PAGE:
Mandela filled his country with hope
Our driver, Michael, was hopeful and excited about his country’s future, even as he drove us by the squalor of Cape Town Flats in Cape Town, South Africa, where hundreds of thousands of people lived in poverty. The year before, in 1994, Nelson Mandela had become the first democratically elected black president of South Africa.
Michael was a young, white Afrikaner whom my wife and I had hired to show us the Cape Town region before we met up with a group from the Sedgwick County Zoo for a trip to Botswana and Zimbabwe. The feeling of hope and reconciliation was palpable everywhere, even as the country faced monumental problems.
South Africans black, white and brown knew what was special about Mandela. Following the examples of other great leaders like Mahatma Gandhi and the Rev. Martin Luther King Jr., Mandela was able to peacefully lead his country out of its darkest hours.
South Africa and the world still face many problems. In this season of peace and hope, the life of Mandela should be a shining example of how, with courage, compassion and reconciliation, no problem is insurmountable.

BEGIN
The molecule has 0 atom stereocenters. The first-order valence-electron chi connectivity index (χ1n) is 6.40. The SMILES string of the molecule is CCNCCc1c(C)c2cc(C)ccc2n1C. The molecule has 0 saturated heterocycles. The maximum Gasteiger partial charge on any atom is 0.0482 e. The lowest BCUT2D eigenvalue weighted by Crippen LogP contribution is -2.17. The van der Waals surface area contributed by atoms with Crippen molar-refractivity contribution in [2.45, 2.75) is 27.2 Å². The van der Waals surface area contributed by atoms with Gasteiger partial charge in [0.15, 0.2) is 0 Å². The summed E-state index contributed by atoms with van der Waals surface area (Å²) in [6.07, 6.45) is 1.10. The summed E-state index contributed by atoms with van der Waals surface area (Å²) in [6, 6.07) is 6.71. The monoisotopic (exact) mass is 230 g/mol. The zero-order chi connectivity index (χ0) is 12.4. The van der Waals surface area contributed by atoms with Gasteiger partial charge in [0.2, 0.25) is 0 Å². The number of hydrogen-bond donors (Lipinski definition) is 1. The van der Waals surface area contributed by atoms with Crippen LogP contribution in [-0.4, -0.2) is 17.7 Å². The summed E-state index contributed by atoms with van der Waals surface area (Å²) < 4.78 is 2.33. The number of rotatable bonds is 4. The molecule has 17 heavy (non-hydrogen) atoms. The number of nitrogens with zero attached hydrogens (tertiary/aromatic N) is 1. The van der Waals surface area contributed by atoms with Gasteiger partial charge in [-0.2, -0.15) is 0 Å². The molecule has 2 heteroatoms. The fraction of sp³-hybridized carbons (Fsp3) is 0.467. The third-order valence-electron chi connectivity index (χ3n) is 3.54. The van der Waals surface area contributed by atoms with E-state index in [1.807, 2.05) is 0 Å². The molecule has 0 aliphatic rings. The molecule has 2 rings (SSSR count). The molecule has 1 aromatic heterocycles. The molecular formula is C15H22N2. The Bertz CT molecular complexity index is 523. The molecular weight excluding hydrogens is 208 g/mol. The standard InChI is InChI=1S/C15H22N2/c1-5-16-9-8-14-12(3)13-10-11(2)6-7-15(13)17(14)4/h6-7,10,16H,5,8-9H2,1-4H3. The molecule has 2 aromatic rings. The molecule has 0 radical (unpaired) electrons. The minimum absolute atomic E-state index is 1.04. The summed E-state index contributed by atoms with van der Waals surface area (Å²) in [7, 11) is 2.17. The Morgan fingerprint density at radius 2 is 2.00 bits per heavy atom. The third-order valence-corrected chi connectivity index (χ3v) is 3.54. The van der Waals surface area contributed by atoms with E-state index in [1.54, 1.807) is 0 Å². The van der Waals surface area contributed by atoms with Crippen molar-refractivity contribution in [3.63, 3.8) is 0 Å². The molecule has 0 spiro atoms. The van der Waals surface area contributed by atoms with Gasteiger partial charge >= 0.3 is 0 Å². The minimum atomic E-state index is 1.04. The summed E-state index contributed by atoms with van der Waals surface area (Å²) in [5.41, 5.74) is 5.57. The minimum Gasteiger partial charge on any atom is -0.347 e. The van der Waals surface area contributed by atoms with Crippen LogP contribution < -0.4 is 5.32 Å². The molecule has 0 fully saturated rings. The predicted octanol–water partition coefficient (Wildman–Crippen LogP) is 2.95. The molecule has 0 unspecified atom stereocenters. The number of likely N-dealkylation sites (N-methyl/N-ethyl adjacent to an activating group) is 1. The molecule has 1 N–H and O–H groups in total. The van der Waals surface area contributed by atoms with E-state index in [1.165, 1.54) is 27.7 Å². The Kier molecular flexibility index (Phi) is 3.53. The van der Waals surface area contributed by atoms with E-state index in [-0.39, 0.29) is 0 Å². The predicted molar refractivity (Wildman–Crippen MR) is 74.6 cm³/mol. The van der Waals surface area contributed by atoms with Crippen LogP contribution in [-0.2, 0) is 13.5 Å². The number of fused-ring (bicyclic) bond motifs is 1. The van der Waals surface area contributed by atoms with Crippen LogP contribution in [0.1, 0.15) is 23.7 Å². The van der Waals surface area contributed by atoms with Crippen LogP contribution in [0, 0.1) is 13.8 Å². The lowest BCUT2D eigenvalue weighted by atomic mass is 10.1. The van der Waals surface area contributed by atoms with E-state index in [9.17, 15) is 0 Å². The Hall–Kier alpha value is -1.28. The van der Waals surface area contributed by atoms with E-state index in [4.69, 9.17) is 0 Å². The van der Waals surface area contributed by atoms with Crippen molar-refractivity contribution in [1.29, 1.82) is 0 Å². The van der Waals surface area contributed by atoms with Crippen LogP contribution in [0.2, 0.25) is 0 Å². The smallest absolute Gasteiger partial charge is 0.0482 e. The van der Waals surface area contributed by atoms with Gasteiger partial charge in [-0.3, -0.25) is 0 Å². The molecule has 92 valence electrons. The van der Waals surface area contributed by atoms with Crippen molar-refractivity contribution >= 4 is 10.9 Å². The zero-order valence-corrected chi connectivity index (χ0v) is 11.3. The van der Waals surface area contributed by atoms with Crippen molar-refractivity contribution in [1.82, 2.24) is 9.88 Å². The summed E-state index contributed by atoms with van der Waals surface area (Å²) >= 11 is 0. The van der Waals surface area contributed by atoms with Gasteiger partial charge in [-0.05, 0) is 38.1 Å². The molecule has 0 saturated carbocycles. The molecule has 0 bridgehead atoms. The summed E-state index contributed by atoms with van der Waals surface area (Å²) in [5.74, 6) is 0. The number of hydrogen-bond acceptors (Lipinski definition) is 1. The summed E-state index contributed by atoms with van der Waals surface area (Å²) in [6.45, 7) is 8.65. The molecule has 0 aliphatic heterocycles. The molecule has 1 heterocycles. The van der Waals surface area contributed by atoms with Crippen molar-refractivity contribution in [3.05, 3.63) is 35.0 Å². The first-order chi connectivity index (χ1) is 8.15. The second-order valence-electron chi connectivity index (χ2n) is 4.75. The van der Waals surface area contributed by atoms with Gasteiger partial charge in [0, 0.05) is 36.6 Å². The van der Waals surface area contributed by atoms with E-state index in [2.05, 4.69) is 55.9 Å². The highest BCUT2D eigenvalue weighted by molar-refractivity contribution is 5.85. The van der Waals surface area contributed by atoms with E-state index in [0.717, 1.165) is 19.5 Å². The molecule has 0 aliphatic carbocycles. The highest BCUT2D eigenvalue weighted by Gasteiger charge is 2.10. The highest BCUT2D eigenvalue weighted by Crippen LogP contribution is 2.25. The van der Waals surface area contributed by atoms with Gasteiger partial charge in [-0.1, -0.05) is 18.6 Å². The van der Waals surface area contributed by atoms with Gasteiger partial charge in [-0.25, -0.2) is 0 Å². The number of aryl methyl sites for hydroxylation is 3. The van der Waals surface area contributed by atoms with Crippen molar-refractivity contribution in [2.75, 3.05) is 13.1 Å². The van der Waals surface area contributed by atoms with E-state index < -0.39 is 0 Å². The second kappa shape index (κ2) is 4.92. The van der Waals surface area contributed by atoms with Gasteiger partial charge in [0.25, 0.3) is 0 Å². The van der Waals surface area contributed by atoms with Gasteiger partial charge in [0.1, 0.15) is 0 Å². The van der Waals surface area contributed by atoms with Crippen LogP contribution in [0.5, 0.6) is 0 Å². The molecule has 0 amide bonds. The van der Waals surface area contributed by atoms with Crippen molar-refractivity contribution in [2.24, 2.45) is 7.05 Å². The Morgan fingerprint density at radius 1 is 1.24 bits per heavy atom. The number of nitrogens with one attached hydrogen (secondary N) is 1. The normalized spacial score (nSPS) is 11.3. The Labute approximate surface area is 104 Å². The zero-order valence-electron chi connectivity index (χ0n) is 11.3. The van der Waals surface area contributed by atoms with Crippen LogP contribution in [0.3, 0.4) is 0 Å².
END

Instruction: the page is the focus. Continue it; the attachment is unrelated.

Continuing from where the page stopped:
WILLIAM C. SKAER
Masters of denial
Regarding “Would mourns Nelson Mandela, dead at 95” (Dec. 6 Eagle): I join in the mourning of Mandela, as well as the celebration of a life so committed to the long walk to freedom and so devoid of bitterness after 27 years as a political prisoner.
It is important to remember that the United States had Mandela on its terrorist watch list until 2008, 18 years after his release from prison. In my opinion, this country has no idea how racist we are and how “white privilege,” along with white money, still rules in the United States, just like in apartheid South Africa.
We are all masters of denial and self-deceit. No wonder we support the Israeli government’s racism and continued violations of international law. No wonder we continue to practice “targeted assassination,” so often inflicting tragedy upon innocent civilians with our increasing use of drone attacks.
We praise Mandela with words, but our actions speak a louder and clearer story of violence and racism. I pray that our country will make decisions based on our hopes for justice rather than upon our fears of “terrorism” and the loss of white power and white money.